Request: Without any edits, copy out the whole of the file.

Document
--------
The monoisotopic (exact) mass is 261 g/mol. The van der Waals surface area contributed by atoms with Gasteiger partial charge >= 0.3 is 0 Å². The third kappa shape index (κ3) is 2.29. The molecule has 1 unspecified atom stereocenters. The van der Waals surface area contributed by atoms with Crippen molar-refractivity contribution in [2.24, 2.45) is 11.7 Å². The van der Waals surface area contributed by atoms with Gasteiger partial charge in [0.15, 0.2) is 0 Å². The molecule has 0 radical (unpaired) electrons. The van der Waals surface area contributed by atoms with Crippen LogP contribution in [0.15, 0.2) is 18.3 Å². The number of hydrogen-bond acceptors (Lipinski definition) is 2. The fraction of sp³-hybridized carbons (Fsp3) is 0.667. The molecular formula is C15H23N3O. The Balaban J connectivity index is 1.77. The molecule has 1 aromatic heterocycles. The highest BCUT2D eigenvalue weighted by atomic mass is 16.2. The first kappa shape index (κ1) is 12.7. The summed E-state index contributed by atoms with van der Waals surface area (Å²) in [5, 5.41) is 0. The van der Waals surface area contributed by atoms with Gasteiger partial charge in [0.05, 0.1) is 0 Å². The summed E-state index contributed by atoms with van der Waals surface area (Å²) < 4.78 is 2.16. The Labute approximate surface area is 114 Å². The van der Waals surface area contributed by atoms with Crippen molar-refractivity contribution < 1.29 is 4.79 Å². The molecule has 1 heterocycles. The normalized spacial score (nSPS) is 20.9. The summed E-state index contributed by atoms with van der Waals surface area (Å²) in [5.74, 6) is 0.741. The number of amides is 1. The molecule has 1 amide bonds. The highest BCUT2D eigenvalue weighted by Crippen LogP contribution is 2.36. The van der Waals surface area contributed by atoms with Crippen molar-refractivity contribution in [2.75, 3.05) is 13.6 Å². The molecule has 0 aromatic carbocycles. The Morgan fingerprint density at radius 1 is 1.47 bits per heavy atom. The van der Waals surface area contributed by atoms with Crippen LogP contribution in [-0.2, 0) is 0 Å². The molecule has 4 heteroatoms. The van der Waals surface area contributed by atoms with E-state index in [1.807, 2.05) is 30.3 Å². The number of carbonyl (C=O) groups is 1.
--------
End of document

The monoisotopic (exact) mass is 261 g/mol. The van der Waals surface area contributed by atoms with Gasteiger partial charge >= 0.3 is 0 Å². The third kappa shape index (κ3) is 2.29. The molecule has 1 unspecified atom stereocenters. The van der Waals surface area contributed by atoms with Crippen molar-refractivity contribution in [2.24, 2.45) is 11.7 Å². The van der Waals surface area contributed by atoms with Gasteiger partial charge in [0.15, 0.2) is 0 Å². The molecule has 0 radical (unpaired) electrons. The van der Waals surface area contributed by atoms with Crippen LogP contribution in [0.15, 0.2) is 18.3 Å². The number of hydrogen-bond acceptors (Lipinski definition) is 2. The fraction of sp³-hybridized carbons (Fsp3) is 0.667. The molecular formula is C15H23N3O. The Balaban J connectivity index is 1.77. The molecule has 1 aromatic heterocycles. The highest BCUT2D eigenvalue weighted by atomic mass is 16.2. The first kappa shape index (κ1) is 12.7. The summed E-state index contributed by atoms with van der Waals surface area (Å²) in [5, 5.41) is 0. The van der Waals surface area contributed by atoms with Gasteiger partial charge in [0.05, 0.1) is 0 Å². The summed E-state index contributed by atoms with van der Waals surface area (Å²) < 4.78 is 2.16. The Labute approximate surface area is 114 Å². The van der Waals surface area contributed by atoms with Crippen molar-refractivity contribution < 1.29 is 4.79 Å². The molecule has 1 heterocycles. The normalized spacial score (nSPS) is 20.9. The summed E-state index contributed by atoms with van der Waals surface area (Å²) in [5.74, 6) is 0.741. The number of amides is 1. The molecule has 1 amide bonds. The highest BCUT2D eigenvalue weighted by Crippen LogP contribution is 2.36. The van der Waals surface area contributed by atoms with Crippen molar-refractivity contribution in [2.75, 3.05) is 13.6 Å². The molecule has 0 aromatic carbocycles. The Morgan fingerprint density at radius 1 is 1.47 bits per heavy atom. The van der Waals surface area contributed by atoms with Crippen LogP contribution in [-0.2, 0) is 0 Å². The molecule has 4 heteroatoms. The van der Waals surface area contributed by atoms with E-state index in [1.807, 2.05) is 30.3 Å². The number of carbonyl (C=O) groups is 1.